Well, I think I’d be remiss not to mention that usually this metabolism conversation comes up when we’re talking about body composition or weight loss or trying to change physique, right, that’s normally when people start talking about metabolism, and of course, ties into health conditions, but this metabolic conversation usually revolves around people trying to make a change, right, in how they feel, function, how their clothes fit, et cetera, so what I find is there are core themes that sort of apply to everybody that no matter what your genetics or your current metabolic state is you should focus on, and those are things that we’ve all heard a thousand times, make sure that you’re hydrated, right, ideally with filtered water, make sure that you are building muscle, so that comes from adequate protein intake, regular strength training, make sure that you are giving your body a lot of antioxidants and fiber from, you know, non-starchy vegetables, berries, you know, colorful produce, things like that, make sure you include healthy fats and omega-3s. We’ve all heard these things before.

That being said, there are a lot of people out there that are doing all of those things and they find I’m not getting the results that I’m really hoping for, and I’m really working hard at this, and I just feel like I’m stuck, and am I just doomed, is this just my genetics, and is a change never going to happen, and the answer to that is no, right, we have to dig a little bit deeper and see what’s going on under the hood and see what is going on with your metabolism in a more complex sense, so there’s a couple of key themes that I’ve realized in the last 12 years of being a dietitian and a coach that come up really frequently that we might need to overcome to help somebody become healthier on the inside so that all of those efforts with food and exercise are more effective and can help elicit changes on the outside.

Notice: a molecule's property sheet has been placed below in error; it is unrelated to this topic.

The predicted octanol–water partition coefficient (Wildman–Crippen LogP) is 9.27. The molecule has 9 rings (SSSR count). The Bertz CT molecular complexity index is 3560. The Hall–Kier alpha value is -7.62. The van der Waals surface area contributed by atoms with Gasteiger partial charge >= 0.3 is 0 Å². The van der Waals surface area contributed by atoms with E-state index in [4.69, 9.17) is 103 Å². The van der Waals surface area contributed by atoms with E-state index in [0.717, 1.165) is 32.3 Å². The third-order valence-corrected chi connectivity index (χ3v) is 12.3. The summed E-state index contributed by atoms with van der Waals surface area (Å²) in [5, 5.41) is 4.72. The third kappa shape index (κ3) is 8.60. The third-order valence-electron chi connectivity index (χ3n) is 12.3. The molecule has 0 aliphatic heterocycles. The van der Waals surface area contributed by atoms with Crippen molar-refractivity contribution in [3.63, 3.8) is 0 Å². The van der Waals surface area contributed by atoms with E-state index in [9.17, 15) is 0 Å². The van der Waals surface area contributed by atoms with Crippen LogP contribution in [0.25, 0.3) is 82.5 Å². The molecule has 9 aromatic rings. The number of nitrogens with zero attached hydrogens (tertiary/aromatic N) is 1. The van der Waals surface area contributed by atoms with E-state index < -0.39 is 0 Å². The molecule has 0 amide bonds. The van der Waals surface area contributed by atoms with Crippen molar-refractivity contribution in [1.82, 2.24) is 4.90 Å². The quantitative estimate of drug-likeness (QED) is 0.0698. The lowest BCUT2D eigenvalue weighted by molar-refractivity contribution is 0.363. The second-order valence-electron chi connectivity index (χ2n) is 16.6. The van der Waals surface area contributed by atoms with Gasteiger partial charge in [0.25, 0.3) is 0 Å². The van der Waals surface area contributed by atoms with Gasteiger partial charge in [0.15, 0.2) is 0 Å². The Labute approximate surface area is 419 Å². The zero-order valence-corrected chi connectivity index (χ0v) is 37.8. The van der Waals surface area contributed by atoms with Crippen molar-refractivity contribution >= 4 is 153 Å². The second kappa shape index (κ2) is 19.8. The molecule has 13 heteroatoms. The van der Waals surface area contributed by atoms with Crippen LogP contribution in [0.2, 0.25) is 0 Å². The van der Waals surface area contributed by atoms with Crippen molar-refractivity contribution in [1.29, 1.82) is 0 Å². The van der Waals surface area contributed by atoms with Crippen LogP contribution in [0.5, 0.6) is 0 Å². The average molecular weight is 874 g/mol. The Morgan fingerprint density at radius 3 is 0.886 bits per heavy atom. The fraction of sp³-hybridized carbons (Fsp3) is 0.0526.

Those themes are digestive health and nutrient sufficiency, those two go hand-in-hand. The next one is sort of this general bucket of inflammation. We hear that word a lot, inflammation, and usual, what I see tie into inflammatory-type patterns are, you know, stress levels, sleep issues, cholesterol issues, and blood sugar, right, so I know I just threw a lot out there, but that’s sort of all — these are all kind of inflammatory-type issues or conditions, and lastly is a big one that everybody wants to jump to is hormones, and that’s thyroid hormones and sex hormones, like testosterone, progesterone, et cetera. All very important, but those are kind of the three biggest themes I’m seeing, that digestive health and nutrients, sort of those inflammatory…I don’t want to say conditions, but those kinds of inflammatory states, and hormone issues, and if we can identify what’s going on with somebody, you can set up with their doctor a nutrition supplement, exercise, and potentially medical plan to make them healthier on the inside and get that metabolic fire going again. 

David Freeman  

So, you’re a registered dietician, you work in this field, whether it’s digestive health, inflammation, hormones, why do you think so many individuals don’t want to invest into a lab to actually see what’s underneath the hood?